A customer from California has initiated a class-action lawsuit against Traeger, the popular manufacturer of wood pellets and associated smokers.
At the root of the complaint is that the consumer was attempting to up his BBQ game and purchased Traeger mesquite pellets. He was disappointed to find the food that he grilled had no mesquite flavor.
The resulting lawsuit alleges that Traeger, while representing that each pellet (whether labeled apple, cherry, peach, etc..) and "100% hardwood", actually uses a blend of mostly alder and oak in all of their pellets, using a patented oil flavoring to provide the labeled flavor of the wood.
Pitmasters across America have long described the Traeger pellets as mild in flavor. It is also well known that some other pellet and wood chip manufacturers use a hardwood blend, usually containing a portion or even majority of oak due to its being relatively inexpensive in the U.S.A. .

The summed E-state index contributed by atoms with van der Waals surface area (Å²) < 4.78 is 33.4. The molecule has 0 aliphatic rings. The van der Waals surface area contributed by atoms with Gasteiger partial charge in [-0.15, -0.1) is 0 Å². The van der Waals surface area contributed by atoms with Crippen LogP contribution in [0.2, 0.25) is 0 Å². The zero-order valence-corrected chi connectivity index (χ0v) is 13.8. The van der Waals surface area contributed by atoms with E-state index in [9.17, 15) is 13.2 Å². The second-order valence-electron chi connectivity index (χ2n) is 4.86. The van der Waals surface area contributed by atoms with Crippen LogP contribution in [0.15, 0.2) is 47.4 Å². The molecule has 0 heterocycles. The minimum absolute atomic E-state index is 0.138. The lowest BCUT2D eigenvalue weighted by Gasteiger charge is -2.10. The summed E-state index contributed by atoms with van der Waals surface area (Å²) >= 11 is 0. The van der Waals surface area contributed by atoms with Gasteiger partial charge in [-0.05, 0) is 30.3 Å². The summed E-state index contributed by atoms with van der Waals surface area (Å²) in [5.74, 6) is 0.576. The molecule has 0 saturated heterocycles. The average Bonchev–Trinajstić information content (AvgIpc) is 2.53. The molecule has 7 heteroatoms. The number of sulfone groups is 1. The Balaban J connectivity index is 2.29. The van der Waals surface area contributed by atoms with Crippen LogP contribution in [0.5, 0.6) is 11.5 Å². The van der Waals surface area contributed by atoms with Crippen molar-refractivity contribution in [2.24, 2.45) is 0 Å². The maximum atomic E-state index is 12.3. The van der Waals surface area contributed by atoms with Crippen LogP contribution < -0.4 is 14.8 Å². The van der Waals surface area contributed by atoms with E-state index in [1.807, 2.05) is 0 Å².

The fact is that there is not FDA or any other governmental oversight in the industry, so manufacturers are free to create their own labeling standards, practices and definitions.
In the barbecue world, it is customary to smoke with whatever local hardwood is indigenous to your area. In Ireland, I used apple, and at a class with Paul KIrk in Canada, we used maple. If you were in Georgia, it might be peach or hickory.
If you live here in Arizona or surrounding southwestern states, I recommend you try smoking with our easily available mesquite charcoal, as opposed to the local raw mesquite wood chunks or chips. In my opinion, the smoke has a mellower and richer flavor, and unlike the green or raw chips and/or chunks, it is very difficult to over-smoke with it.